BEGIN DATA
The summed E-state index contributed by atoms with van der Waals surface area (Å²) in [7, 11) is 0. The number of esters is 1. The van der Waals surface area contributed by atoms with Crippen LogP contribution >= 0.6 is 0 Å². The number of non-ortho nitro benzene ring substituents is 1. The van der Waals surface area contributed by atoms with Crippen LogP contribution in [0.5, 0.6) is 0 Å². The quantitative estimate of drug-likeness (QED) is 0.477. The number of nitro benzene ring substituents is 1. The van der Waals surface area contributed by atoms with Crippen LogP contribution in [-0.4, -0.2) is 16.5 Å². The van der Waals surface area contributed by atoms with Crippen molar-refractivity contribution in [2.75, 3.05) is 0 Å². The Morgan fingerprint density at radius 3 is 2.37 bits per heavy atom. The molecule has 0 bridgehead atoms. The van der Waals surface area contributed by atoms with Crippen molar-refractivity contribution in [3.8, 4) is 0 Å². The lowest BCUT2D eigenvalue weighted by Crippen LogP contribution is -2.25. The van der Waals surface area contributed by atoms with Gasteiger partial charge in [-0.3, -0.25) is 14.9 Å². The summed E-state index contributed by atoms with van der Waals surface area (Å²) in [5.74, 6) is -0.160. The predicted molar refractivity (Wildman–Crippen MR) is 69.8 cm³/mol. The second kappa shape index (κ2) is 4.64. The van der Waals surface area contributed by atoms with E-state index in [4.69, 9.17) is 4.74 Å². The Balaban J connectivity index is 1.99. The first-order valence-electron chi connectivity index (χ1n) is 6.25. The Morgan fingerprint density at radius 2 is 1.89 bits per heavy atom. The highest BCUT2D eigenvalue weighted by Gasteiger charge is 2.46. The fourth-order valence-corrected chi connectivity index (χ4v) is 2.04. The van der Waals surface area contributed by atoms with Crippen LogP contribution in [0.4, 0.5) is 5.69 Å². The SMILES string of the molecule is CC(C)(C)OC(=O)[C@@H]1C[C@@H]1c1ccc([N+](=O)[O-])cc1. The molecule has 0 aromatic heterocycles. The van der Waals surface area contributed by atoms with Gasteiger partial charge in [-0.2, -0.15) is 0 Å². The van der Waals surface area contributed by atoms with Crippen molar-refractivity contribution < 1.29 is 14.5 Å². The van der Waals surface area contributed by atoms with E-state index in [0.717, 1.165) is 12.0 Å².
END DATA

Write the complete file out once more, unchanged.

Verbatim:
The summed E-state index contributed by atoms with van der Waals surface area (Å²) in [7, 11) is 0. The number of esters is 1. The van der Waals surface area contributed by atoms with Crippen LogP contribution >= 0.6 is 0 Å². The number of non-ortho nitro benzene ring substituents is 1. The van der Waals surface area contributed by atoms with Crippen LogP contribution in [0.5, 0.6) is 0 Å². The quantitative estimate of drug-likeness (QED) is 0.477. The number of nitro benzene ring substituents is 1. The van der Waals surface area contributed by atoms with Crippen LogP contribution in [-0.4, -0.2) is 16.5 Å². The van der Waals surface area contributed by atoms with Crippen molar-refractivity contribution in [2.75, 3.05) is 0 Å². The Morgan fingerprint density at radius 3 is 2.37 bits per heavy atom. The molecule has 0 bridgehead atoms. The van der Waals surface area contributed by atoms with Crippen molar-refractivity contribution in [3.8, 4) is 0 Å². The lowest BCUT2D eigenvalue weighted by Crippen LogP contribution is -2.25. The van der Waals surface area contributed by atoms with Gasteiger partial charge in [-0.3, -0.25) is 14.9 Å². The summed E-state index contributed by atoms with van der Waals surface area (Å²) in [5.74, 6) is -0.160. The predicted molar refractivity (Wildman–Crippen MR) is 69.8 cm³/mol. The second kappa shape index (κ2) is 4.64. The van der Waals surface area contributed by atoms with E-state index in [4.69, 9.17) is 4.74 Å². The Balaban J connectivity index is 1.99. The first-order valence-electron chi connectivity index (χ1n) is 6.25. The Morgan fingerprint density at radius 2 is 1.89 bits per heavy atom. The highest BCUT2D eigenvalue weighted by Gasteiger charge is 2.46. The fourth-order valence-corrected chi connectivity index (χ4v) is 2.04. The van der Waals surface area contributed by atoms with Crippen LogP contribution in [0.4, 0.5) is 5.69 Å². The SMILES string of the molecule is CC(C)(C)OC(=O)[C@@H]1C[C@@H]1c1ccc([N+](=O)[O-])cc1. The molecule has 0 aromatic heterocycles. The van der Waals surface area contributed by atoms with Gasteiger partial charge in [-0.2, -0.15) is 0 Å². The van der Waals surface area contributed by atoms with Crippen molar-refractivity contribution < 1.29 is 14.5 Å². The van der Waals surface area contributed by atoms with E-state index in [0.717, 1.165) is 12.0 Å².